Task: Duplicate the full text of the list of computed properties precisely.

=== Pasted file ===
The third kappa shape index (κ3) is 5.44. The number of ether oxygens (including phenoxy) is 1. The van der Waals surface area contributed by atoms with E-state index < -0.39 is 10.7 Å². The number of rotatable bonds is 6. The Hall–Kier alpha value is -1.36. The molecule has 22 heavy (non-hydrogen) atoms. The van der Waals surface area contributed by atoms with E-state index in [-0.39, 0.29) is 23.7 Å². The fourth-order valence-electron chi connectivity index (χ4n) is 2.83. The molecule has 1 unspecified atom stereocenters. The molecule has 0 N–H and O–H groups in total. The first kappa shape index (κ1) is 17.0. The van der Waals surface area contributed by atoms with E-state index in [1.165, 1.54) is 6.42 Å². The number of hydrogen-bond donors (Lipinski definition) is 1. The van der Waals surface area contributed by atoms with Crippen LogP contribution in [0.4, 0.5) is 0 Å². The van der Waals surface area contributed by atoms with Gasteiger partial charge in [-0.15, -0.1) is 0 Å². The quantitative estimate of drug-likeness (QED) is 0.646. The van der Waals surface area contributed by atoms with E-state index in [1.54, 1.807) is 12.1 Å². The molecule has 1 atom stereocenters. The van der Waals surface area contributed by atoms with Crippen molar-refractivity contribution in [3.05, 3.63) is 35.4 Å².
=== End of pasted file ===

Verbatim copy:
The third kappa shape index (κ3) is 5.44. The number of ether oxygens (including phenoxy) is 1. The van der Waals surface area contributed by atoms with E-state index < -0.39 is 10.7 Å². The number of rotatable bonds is 6. The Hall–Kier alpha value is -1.36. The molecule has 22 heavy (non-hydrogen) atoms. The van der Waals surface area contributed by atoms with E-state index in [-0.39, 0.29) is 23.7 Å². The fourth-order valence-electron chi connectivity index (χ4n) is 2.83. The molecule has 1 unspecified atom stereocenters. The molecule has 0 N–H and O–H groups in total. The first kappa shape index (κ1) is 17.0. The van der Waals surface area contributed by atoms with E-state index in [1.165, 1.54) is 6.42 Å². The number of hydrogen-bond donors (Lipinski definition) is 1. The van der Waals surface area contributed by atoms with Crippen LogP contribution in [0.4, 0.5) is 0 Å². The van der Waals surface area contributed by atoms with Gasteiger partial charge in [-0.15, -0.1) is 0 Å². The quantitative estimate of drug-likeness (QED) is 0.646. The van der Waals surface area contributed by atoms with E-state index in [1.54, 1.807) is 12.1 Å². The molecule has 1 atom stereocenters. The van der Waals surface area contributed by atoms with Crippen molar-refractivity contribution in [3.05, 3.63) is 35.4 Å².